Lindsey Graham Defended By Conservative Pro-Immigration Reform Groups

WASHINGTON -- Two conservative pro-immigration reform groups are stepping in to support Sen. Lindsey Graham (R-S.C.), one of the members of the Senate "gang of eight," as he comes under fire in his state from an organization that seeks to reduce immigration.

Republicans for Immigration Reform, a super PAC, announced a $60,000 ad buy on Wednesday to tout Graham's efforts on the issue, the same day the Evangelical Immigration Table said it will also air spots in South Carolina. Graham is up for reelection in 2014 and may face a primary. But both groups argue that his support for immigration reform is a good thing for the state.

"Today's immigration laws are not written for today's South Carolina businesses," Charleston Metro Chamber of Commerce President Bryan Derreberry says in the ad from Republicans for Immigration Reform. "South Carolina businesses will not be able to continue to grow without real immigration solutions. Senator Graham is right on target in fighting for immigration reform today."

The 30-second spot will air statewide from March 13 to March 19.

The Evangelical Immigration Table ad will run on 15 Christian radio stations across the state and specifically mentions the need for a pathway to citizenship.

"Christians should be known by our love," says Reverend Jim Goodroe of Spartanburg County Baptist Network. "Many of our neighbors came here seeking opportunity, but our dysfunctional immigration system breaks up families across the U.S."

There are other efforts to bolster Graham's push. Partnership for a New American Economy, a non-partisan group led by New York Mayor Michael Bloomberg, is working to bring out business leaders in South Carolina who support Graham. Jeremy Robbins, director of the group, said they will do the same in other states where voting in support of immigration reform could be politically risky. He said the Republicans for Immigration Reform ad in support of Graham aligns with his group's message.

"This ad, and certainly a lot of our efforts are about trying to get away from the extremes of people trying to throw things at Lindsey Graham and get some of the leaders who are creating jobs in South Carolina out to make a case that, 'Look, this is going to help the economy,'" Robbins said.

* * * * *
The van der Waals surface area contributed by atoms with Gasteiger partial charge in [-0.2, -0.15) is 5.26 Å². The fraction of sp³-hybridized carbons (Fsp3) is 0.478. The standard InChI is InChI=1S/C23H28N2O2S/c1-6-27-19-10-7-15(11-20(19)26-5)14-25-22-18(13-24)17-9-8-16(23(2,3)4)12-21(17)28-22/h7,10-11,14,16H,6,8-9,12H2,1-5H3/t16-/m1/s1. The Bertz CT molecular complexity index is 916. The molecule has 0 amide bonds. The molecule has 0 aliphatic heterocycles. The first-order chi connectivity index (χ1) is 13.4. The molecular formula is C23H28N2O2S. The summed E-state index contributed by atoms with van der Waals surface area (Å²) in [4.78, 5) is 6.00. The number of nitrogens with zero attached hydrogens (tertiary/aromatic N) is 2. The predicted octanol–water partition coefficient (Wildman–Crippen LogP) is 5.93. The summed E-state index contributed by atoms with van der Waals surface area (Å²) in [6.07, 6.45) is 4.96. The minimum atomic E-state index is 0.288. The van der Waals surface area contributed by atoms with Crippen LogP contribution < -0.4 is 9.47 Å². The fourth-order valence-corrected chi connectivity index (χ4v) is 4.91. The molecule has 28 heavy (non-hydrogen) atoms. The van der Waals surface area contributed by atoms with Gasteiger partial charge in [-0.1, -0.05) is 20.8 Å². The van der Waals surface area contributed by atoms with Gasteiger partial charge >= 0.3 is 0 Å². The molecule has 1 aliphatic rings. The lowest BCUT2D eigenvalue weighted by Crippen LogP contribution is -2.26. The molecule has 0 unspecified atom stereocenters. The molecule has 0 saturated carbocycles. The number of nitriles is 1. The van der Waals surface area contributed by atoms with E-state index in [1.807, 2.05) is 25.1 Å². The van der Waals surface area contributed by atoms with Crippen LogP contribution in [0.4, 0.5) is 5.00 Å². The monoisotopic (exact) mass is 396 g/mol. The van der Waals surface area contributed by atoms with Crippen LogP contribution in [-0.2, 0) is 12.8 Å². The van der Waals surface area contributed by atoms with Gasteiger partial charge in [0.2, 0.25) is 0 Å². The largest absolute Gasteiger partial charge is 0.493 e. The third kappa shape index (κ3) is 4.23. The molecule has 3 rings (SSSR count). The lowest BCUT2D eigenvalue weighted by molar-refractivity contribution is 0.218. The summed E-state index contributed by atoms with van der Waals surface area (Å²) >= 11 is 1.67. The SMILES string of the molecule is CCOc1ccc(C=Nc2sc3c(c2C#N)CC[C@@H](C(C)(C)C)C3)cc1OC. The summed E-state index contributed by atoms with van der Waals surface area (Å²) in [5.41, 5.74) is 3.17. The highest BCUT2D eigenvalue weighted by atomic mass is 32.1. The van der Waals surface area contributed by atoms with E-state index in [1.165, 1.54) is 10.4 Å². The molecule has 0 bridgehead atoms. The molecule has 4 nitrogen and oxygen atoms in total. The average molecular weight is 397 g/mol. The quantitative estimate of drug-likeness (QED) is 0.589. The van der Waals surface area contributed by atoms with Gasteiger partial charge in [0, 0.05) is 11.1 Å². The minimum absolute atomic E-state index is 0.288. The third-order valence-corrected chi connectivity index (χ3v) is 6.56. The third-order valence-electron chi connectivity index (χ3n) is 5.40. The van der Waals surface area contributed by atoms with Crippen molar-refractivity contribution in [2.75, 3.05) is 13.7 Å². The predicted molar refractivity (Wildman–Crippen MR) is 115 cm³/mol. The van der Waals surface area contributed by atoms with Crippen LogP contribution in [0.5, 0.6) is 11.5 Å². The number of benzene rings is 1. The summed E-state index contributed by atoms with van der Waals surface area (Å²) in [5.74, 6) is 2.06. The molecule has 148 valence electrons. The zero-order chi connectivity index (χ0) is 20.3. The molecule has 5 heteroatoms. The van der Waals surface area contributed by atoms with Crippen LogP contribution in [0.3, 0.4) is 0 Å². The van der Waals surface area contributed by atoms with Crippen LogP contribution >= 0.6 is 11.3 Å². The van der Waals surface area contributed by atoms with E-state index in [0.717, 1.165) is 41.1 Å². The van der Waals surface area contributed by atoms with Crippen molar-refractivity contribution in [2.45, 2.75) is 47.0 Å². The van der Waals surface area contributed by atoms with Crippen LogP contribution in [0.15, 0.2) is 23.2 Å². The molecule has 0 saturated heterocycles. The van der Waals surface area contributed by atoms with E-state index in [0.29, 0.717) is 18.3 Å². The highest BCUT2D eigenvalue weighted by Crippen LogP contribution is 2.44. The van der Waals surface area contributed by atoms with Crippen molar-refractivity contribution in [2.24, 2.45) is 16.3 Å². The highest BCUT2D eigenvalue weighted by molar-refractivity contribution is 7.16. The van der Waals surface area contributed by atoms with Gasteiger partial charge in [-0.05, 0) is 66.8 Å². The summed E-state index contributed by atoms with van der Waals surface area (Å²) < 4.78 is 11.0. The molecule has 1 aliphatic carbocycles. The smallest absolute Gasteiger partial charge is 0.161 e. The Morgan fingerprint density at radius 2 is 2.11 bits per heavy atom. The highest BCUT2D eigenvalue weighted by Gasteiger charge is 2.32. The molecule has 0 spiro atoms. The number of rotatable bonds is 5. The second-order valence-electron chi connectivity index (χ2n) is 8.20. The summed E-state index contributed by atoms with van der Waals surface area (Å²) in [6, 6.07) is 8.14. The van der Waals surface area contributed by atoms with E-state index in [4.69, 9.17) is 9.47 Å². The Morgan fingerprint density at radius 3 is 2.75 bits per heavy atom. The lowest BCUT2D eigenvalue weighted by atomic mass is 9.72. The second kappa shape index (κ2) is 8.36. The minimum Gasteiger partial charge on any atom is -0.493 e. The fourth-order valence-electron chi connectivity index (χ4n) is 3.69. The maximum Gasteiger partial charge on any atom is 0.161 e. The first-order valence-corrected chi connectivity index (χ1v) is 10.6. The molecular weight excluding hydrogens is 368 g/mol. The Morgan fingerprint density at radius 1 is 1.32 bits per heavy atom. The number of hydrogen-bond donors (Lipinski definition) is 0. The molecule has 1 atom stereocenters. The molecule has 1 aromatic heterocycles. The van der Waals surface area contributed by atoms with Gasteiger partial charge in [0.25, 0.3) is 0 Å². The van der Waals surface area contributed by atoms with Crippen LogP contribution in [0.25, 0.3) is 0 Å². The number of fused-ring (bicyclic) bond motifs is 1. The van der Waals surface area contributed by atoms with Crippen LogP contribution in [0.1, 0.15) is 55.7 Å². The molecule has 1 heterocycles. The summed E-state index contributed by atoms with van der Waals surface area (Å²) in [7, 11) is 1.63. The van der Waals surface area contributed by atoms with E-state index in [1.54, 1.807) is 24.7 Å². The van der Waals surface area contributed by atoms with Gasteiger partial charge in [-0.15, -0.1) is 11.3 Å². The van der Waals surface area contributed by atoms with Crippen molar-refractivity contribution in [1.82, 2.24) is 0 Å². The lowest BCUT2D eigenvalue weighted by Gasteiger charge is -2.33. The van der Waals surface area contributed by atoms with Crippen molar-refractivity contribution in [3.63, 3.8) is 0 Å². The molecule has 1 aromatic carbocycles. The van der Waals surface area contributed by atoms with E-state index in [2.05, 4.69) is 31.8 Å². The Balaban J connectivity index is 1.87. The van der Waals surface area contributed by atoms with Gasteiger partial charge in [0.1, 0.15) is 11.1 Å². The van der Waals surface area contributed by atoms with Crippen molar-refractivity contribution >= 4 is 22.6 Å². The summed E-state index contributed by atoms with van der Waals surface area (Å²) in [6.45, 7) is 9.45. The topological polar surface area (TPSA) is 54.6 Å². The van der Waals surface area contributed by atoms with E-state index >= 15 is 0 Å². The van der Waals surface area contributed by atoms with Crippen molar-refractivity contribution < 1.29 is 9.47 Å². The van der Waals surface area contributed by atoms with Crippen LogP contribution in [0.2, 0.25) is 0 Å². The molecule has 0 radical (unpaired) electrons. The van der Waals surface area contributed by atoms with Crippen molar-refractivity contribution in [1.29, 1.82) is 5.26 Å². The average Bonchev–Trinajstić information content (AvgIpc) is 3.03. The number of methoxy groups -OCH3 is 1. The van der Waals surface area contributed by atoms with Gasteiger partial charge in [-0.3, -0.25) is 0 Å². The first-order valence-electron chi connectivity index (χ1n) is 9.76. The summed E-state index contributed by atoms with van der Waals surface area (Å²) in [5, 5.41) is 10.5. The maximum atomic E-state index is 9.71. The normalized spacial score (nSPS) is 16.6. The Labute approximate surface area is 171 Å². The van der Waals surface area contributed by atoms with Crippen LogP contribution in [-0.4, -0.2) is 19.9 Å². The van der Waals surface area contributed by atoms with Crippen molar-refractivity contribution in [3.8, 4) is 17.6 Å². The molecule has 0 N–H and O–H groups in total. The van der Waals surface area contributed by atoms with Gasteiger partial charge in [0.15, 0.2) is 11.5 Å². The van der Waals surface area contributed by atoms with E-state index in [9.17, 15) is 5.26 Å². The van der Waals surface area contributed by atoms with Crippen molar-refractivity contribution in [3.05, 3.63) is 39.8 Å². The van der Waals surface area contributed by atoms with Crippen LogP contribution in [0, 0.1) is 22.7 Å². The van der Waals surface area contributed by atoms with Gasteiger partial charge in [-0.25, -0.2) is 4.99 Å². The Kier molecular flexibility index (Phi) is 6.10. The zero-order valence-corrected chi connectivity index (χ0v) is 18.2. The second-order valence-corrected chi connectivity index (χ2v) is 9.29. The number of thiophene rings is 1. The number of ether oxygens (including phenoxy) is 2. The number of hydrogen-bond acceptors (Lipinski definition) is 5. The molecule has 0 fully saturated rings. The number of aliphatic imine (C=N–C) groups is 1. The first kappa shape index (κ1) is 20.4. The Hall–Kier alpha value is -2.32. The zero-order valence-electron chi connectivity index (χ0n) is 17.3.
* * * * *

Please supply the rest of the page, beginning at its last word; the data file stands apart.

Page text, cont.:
Both ads stand in contrast to a recent ad buy from anti-"amnesty" group NumbersUSA. Its ad accuses Graham of going against the wishes of his constituents by supporting a plan that would allow undocumented immigrants to eventually become citizens. He was the first member of the "gang of eight" to be targeted in spots from NumbersUSA, although likely not the last.

"Who elected Graham to demand amnesty and welfare for millions of illegal aliens?" a voiceover says in the ad.

"Amnesty?" an unnamed man replies. "Not me."

The "gang of eight" framework released in late January would require increased border security and an arduous, lengthy process before undocumented immigrants could become citizens. Graham argued last week that the plan does not amount to amnesty because of those restrictions, and would be a better solution than allowing people to become legal residents without the possibility of citizenship.

"This idea of just permanent residency -- that will be amnesty as much as a pathway to citizenship for a segment of the party, and I think it's just as much of an inducement to say if you come here you can spend the rest of your life, that's not a deterrent for people to continue to come in the future," he said in response to a book co-written by former Florida Gov. Jeb Bush (R). "What I want to do is make sure that we don't have a third wave. Long story short: Politically and substantively, I don't think it's a very good idea."

Even if Graham does face a primary, he might be hard to beat. He has a 71.6 percent approval rating among South Carolina Republicans and GOP-leaning independents, according to polling released in February from Winthrop University.

Watch the Republicans for Immigration Reform ad:



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